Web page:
The performance of individual employees, branches, and the banking affiliates is measured weekly using sophisticated software tools, Mr. Cochran explained. Incentives are paid quarterly. Employee and operating unit performance measures take into account factors such as fee income generation, deposit growth, service quality, and cross marketing success.

"It's a highly effective program in changing behavior when tied to a good coaching program," explained Mr. Cochran.

Anat Bird, chief operating officer of Roosevelt Financial Group, St. Louis, is an active coach in her institution's incentive pay plan, calling branches daily to quiz employees on the day's sales efforts.

"It's working here because management takes it very seriously," she said of Roosevelt's plan.

Less than a year into the program, Ms. Bird said, Roosevelt employees are selling more than ever.

"We sell every week more phone banking clients than we used to sell in six months," she said. In addition, the bank has doubled productivity in its mortgage lending area, increased consumer loan productivity fourfold, and increased its checking account base by 30%. Whereas the typical customer service representative averaged 2.89 sales a day in December 1995, by September the same employee was averaging more than 10 sales a day, according to Ms. Bird.

The formula for success is simple: Break down everything into bite- size pieces, she said. Employees are asked to set sales goals each day and for periods within the day. "We even have goals for productivity between 9 a.m. and 11 a.m.," she said.

For their part, managers are urged to set productivity goals and customer retention goals, and to compete for top honors for their units. "The competitive spirit is good, particularly when you work in teams," said Ms. Bird. "They want to win."

At Roosevelt, front-line sales people get monthly incentive bonuses; managers get quarterly incentive payments. The parameters of the incentive program are changed quarterly, Ms. Bird said.

While added pay is an important way to motivate sales, the promise of money, by itself, is not enough, said Ms. Bird. Employees must understand that the future of their jobs depends upon their meeting sales objectives.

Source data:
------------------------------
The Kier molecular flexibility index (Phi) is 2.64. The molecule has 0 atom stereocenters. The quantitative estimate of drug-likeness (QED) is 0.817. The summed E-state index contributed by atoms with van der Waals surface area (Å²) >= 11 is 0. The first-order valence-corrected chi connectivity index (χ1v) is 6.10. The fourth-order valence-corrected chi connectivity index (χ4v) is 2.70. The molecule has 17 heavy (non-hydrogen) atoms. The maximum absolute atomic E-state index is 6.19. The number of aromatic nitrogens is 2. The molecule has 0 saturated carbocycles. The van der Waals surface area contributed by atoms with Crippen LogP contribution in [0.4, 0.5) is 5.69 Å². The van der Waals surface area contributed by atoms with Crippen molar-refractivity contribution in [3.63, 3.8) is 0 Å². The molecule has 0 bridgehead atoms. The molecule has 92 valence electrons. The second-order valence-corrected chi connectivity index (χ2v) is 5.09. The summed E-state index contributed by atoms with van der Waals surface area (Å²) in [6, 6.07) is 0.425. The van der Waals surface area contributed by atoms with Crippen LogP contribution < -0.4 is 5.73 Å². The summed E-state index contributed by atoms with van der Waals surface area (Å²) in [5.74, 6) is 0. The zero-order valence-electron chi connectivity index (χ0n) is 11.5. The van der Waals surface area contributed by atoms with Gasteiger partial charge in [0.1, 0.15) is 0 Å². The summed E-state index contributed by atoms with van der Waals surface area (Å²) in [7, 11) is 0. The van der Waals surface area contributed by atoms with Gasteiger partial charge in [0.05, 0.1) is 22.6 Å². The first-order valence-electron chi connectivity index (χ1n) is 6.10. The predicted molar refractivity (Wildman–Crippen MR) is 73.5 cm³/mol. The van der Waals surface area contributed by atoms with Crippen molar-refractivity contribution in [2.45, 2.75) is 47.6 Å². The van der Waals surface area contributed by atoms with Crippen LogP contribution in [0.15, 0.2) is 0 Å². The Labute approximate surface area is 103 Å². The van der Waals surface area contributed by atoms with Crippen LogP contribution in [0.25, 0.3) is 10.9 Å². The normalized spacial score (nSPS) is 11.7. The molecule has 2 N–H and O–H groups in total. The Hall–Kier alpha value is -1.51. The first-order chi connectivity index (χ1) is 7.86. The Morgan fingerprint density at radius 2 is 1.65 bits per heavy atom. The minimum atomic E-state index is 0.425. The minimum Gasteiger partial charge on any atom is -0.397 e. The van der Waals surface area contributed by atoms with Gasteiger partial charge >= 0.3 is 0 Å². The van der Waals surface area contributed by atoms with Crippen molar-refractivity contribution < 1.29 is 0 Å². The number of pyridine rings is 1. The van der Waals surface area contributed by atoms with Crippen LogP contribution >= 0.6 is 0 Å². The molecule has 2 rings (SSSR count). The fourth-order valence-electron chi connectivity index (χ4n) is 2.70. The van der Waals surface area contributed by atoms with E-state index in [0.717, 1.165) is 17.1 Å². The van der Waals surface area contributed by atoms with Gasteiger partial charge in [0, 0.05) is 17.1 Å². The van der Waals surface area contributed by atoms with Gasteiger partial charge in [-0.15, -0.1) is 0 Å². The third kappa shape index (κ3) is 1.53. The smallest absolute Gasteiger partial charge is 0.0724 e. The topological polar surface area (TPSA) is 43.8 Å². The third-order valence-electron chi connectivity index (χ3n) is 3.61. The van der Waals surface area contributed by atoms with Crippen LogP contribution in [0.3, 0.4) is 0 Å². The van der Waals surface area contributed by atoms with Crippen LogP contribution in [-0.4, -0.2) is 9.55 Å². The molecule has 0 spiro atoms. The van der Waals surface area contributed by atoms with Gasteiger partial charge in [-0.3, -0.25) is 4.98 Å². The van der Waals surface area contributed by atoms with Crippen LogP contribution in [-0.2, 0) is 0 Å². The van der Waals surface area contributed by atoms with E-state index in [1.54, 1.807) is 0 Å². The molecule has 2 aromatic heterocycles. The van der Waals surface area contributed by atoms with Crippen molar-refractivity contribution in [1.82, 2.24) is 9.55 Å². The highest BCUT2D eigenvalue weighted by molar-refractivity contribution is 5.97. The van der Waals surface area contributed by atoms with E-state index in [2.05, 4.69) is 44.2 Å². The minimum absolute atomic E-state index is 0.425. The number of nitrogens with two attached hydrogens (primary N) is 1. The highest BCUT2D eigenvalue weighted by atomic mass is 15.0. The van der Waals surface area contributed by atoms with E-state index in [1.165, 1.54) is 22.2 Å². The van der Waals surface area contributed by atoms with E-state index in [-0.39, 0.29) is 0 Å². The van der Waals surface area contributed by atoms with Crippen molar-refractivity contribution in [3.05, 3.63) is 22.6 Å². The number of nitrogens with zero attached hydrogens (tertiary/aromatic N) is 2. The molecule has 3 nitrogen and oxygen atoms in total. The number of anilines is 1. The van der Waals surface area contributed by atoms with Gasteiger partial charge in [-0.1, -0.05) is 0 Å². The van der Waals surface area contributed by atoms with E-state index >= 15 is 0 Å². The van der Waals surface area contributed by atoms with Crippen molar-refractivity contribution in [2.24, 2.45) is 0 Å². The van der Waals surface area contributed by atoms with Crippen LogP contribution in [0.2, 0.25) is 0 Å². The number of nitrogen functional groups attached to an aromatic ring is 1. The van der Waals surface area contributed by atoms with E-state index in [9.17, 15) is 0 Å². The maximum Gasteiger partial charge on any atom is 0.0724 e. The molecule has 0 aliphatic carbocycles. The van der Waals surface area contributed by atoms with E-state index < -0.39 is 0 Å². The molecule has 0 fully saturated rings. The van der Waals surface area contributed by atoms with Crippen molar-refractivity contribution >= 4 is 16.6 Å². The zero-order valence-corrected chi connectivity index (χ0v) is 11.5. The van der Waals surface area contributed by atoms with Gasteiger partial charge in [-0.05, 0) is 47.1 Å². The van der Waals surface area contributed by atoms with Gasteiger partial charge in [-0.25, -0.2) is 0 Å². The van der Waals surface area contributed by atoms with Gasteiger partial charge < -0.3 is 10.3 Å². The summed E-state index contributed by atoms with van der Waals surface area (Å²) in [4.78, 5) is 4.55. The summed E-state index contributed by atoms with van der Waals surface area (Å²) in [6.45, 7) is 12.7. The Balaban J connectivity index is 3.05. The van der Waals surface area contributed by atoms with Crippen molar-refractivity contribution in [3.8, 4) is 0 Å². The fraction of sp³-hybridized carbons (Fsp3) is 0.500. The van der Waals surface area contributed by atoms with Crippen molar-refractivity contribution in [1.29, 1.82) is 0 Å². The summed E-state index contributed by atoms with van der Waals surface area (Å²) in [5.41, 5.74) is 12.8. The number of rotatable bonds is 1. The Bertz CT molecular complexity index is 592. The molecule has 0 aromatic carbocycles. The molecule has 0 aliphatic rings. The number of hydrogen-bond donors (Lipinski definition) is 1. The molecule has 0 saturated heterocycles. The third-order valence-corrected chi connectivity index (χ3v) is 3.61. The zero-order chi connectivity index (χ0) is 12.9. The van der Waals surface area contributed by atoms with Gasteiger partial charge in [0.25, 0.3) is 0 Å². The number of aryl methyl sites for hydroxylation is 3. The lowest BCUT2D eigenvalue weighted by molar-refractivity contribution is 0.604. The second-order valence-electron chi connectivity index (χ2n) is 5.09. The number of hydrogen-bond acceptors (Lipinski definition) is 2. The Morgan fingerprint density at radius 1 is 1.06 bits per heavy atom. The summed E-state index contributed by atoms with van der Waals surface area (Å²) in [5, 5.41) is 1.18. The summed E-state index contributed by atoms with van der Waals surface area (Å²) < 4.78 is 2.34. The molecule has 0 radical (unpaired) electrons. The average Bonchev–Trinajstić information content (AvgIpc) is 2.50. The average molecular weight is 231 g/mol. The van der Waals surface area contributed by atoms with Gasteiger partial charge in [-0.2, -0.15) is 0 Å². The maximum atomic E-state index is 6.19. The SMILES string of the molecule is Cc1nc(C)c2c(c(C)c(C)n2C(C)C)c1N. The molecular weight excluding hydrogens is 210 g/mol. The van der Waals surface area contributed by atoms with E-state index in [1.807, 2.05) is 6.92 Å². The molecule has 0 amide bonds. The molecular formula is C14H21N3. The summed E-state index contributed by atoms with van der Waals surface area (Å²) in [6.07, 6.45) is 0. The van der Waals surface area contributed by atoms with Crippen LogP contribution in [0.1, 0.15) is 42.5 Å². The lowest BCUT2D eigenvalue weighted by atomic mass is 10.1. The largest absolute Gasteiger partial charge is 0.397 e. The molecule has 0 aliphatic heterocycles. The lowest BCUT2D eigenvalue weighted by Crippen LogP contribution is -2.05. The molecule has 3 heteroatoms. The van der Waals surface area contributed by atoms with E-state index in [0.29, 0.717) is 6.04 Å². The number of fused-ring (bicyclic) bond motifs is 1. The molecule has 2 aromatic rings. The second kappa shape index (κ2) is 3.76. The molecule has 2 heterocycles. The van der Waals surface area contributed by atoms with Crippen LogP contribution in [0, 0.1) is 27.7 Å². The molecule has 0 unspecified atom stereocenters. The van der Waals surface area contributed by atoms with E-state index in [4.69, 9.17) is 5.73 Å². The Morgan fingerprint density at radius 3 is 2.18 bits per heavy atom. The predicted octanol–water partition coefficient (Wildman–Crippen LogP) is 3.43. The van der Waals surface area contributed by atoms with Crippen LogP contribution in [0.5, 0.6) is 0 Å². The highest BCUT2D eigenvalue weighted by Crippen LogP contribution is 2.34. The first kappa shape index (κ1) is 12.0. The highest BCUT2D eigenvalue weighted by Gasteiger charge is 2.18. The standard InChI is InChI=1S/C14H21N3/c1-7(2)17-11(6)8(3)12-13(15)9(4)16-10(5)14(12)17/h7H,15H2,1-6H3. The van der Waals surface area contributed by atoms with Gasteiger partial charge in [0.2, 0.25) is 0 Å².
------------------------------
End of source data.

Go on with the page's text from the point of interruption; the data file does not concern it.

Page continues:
"They have to know that working and selling is a nonnegotiable part of the job," explained Ms. Bird. "In our case, if they do not meet the minimum performance expectations, they do not keep their jobs." No one at Roosevelt has been fired for failing to meet performance objectives, she said.

Allen Mounts, an Old National Bancorp vice president, agreed that employees need more than the promise of additional money to prod sales. But at Old National, a $5 billion-asset company based in Evansville, Ind., there is no threat of dismissal. Employees, said Mr. Mounts, want goals. That's what makes the job challenging, he suggested.

Customer service representatives are paid a fee for each account sold. An employee can add upward of $150 a month to his or her base pay through effective cross-selling, Mr. Mounts said.

The challenge to bank management, he said, is to work with employees to meet objectives. And, he noted, a successful incentive program can take time to develop.

Experts agreed that commitment must be communicated to employees. A management that fails to communicate its goals throughout the organization will risk missing the mark with its incentive pay program. That's why Roosevelt's Ms. Bird finds it necessary to probe branch employees continually about their marketing pitches - and why Mr. Mounts routinely hits the road to stir up interest in the holding company's incentive program among executives at its 25 affiliate banks.

"It's important to communicate to the affiliate CEOs that the program is important," he said, "why it's important and what they can do to move the program along. Sometimes the success of a program doesn't turn on the payment itself; it's the process."

Ms. Murphy is a regular contributor to Management Strategies.